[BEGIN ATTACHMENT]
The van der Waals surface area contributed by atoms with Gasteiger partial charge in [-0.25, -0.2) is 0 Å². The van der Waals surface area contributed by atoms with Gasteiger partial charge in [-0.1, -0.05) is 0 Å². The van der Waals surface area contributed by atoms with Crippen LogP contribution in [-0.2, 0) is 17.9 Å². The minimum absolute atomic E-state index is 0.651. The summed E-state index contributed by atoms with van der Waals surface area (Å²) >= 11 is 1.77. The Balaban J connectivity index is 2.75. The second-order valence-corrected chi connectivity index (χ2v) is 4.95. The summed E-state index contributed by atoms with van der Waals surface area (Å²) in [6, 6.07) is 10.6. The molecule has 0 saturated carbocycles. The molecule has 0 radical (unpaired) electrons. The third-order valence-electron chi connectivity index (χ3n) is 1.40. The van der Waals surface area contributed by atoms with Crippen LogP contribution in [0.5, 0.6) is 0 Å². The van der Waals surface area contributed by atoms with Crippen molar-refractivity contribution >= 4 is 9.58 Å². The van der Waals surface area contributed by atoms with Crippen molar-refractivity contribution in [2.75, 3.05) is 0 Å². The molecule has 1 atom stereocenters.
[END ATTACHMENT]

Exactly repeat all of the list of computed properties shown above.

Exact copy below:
The van der Waals surface area contributed by atoms with Gasteiger partial charge in [-0.25, -0.2) is 0 Å². The van der Waals surface area contributed by atoms with Gasteiger partial charge in [-0.1, -0.05) is 0 Å². The van der Waals surface area contributed by atoms with Crippen LogP contribution in [-0.2, 0) is 17.9 Å². The minimum absolute atomic E-state index is 0.651. The summed E-state index contributed by atoms with van der Waals surface area (Å²) >= 11 is 1.77. The Balaban J connectivity index is 2.75. The second-order valence-corrected chi connectivity index (χ2v) is 4.95. The summed E-state index contributed by atoms with van der Waals surface area (Å²) in [6, 6.07) is 10.6. The molecule has 0 saturated carbocycles. The molecule has 0 radical (unpaired) electrons. The third-order valence-electron chi connectivity index (χ3n) is 1.40. The van der Waals surface area contributed by atoms with Crippen LogP contribution in [0.5, 0.6) is 0 Å². The van der Waals surface area contributed by atoms with Crippen molar-refractivity contribution >= 4 is 9.58 Å². The van der Waals surface area contributed by atoms with Crippen molar-refractivity contribution in [2.75, 3.05) is 0 Å². The molecule has 1 atom stereocenters.